Design

Curator’s Eye

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WE ASKED CURATORS OF LEADING TWENTIETH-CENTURY AND CONTEMPORARY DESIGN COLLECTIONS TO DISCUSS ONE OBJECT THAT THEY FEEL IS PARTICULARLY NOTEWORTHY. HERE IS A GALLERY OF THEIR CHOICES.

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Piero Fornasetti and Gio Ponti, ARCHITETTURA CABINET. Hand-painted and with prints, on wood, metal, glass. 1951 | BEQUEST OF MURIEL KATZ HASPEL/ROMAN ALOKHIN PHOTO

Piero Fornasetti and Gio Ponti, ARCHITETTURA CABINET. Hand-painted and with prints, on wood, metal, glass. 1951 | BEQUEST OF MURIEL KATZ HASPEL/ROMAN ALOKHIN PHOTO

PIERO FORNASETTI’S 1951 ARCHITETTURA cabinet, made in limited production during the late 1950s and early 1960s, is an expression of the Italian designer’s visually engaging graphic style on a large article of furniture. Fornasetti turns no-nonsense modernism on its head, wrapping his collaborator Gio Ponti’s upright trumeau cabinet with a riotous architectural illusion. These handsketched architectural scenes are inspired by seventeenth- and eighteenth-century Italian prints, but become unmistakably Fornasetti’s through witty inclusions, such as the faces that appear in the ocular windows. The drawings are varnished to the simple cabinet, giving it both false perspective and trompe-l’oeil humor. As with most of Fornasetti’s repetitive, personal decorative vocabulary (such as his endless variations on opera singer Lina Cavalieri’s beautiful face), in the Architettura series he flirted with surrealism to create something that is uniquely his own. Working in Milan from the mid- 1930s until his death in 1988, Fornasetti oversaw the application of his whimsical, if sometimes unsettling, black-and-white visual language to an astounding array of articles, from candles and ashtrays to window blinds and the lounges of ocean liners. This luxuriously crafted Architettura cabinet simultaneously embraces classicism and modernism and captures the pulse of Italian twentieth-century design.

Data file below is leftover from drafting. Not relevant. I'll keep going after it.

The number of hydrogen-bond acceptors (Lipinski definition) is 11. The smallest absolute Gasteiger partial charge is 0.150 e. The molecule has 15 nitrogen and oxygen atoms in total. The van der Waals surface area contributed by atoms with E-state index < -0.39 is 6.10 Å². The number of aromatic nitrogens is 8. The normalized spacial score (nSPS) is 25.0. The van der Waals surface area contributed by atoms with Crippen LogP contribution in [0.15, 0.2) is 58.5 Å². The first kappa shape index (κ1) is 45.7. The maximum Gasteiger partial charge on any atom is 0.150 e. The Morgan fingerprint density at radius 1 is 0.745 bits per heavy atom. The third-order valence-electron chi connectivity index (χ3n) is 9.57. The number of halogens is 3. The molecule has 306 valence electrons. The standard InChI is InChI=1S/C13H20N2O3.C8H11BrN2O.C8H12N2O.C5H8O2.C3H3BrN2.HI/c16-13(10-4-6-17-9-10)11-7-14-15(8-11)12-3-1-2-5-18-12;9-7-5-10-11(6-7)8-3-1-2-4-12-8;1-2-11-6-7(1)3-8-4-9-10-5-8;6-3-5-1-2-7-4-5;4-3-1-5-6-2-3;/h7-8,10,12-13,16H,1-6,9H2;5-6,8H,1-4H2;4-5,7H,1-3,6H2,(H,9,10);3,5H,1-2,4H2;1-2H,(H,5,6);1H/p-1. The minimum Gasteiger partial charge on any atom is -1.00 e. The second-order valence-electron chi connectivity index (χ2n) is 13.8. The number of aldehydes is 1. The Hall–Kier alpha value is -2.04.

Mel Buchanan
RosaMary Curator of Decorative
Arts & Design
New Orleans Museum of Art

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